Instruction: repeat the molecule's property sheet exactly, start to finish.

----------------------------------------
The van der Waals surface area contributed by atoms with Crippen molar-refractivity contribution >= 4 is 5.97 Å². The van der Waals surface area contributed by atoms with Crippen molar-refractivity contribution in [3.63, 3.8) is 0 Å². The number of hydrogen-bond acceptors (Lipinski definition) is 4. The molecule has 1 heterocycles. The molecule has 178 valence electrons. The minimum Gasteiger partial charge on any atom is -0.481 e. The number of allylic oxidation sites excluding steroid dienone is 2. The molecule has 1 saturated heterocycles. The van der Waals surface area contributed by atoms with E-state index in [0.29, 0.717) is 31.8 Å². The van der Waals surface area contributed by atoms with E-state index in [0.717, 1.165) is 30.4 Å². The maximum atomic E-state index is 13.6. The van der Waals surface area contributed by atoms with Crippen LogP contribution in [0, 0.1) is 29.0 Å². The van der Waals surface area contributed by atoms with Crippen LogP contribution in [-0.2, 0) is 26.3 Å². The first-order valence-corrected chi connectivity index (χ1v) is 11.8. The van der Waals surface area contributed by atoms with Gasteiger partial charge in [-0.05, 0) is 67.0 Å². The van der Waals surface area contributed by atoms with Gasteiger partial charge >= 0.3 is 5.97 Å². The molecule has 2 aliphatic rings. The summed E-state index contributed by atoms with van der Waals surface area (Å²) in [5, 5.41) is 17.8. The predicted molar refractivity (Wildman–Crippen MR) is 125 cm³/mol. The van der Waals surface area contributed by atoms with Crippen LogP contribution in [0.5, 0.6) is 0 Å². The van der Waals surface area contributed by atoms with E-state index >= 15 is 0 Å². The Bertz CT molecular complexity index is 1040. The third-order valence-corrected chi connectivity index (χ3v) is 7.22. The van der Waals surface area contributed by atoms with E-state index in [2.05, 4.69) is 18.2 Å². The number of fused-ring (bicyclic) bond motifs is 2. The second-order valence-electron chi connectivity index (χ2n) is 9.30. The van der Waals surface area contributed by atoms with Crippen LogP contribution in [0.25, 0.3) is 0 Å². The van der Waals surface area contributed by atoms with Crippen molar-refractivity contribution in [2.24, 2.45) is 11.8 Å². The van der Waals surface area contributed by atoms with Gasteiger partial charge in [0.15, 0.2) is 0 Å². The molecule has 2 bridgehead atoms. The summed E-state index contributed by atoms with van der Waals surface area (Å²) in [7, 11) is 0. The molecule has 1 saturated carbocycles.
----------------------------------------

The van der Waals surface area contributed by atoms with Crippen molar-refractivity contribution >= 4 is 5.97 Å². The van der Waals surface area contributed by atoms with Crippen molar-refractivity contribution in [3.63, 3.8) is 0 Å². The number of hydrogen-bond acceptors (Lipinski definition) is 4. The molecule has 1 heterocycles. The molecule has 178 valence electrons. The minimum Gasteiger partial charge on any atom is -0.481 e. The number of allylic oxidation sites excluding steroid dienone is 2. The molecule has 1 saturated heterocycles. The van der Waals surface area contributed by atoms with E-state index in [0.29, 0.717) is 31.8 Å². The van der Waals surface area contributed by atoms with E-state index in [0.717, 1.165) is 30.4 Å². The maximum atomic E-state index is 13.6. The van der Waals surface area contributed by atoms with Crippen LogP contribution in [0, 0.1) is 29.0 Å². The van der Waals surface area contributed by atoms with Crippen LogP contribution in [-0.2, 0) is 26.3 Å². The first-order valence-corrected chi connectivity index (χ1v) is 11.8. The van der Waals surface area contributed by atoms with Gasteiger partial charge in [-0.05, 0) is 67.0 Å². The van der Waals surface area contributed by atoms with Gasteiger partial charge >= 0.3 is 5.97 Å². The molecule has 2 aliphatic rings. The summed E-state index contributed by atoms with van der Waals surface area (Å²) in [5, 5.41) is 17.8. The predicted molar refractivity (Wildman–Crippen MR) is 125 cm³/mol. The van der Waals surface area contributed by atoms with Crippen LogP contribution in [0.5, 0.6) is 0 Å². The van der Waals surface area contributed by atoms with E-state index >= 15 is 0 Å². The Bertz CT molecular complexity index is 1040. The third-order valence-corrected chi connectivity index (χ3v) is 7.22. The van der Waals surface area contributed by atoms with E-state index in [2.05, 4.69) is 18.2 Å². The number of fused-ring (bicyclic) bond motifs is 2. The second-order valence-electron chi connectivity index (χ2n) is 9.30. The van der Waals surface area contributed by atoms with Crippen LogP contribution in [0.25, 0.3) is 0 Å². The van der Waals surface area contributed by atoms with Crippen molar-refractivity contribution in [2.24, 2.45) is 11.8 Å². The van der Waals surface area contributed by atoms with Gasteiger partial charge in [0.15, 0.2) is 0 Å². The molecule has 2 bridgehead atoms. The summed E-state index contributed by atoms with van der Waals surface area (Å²) in [7, 11) is 0. The molecule has 1 saturated carbocycles.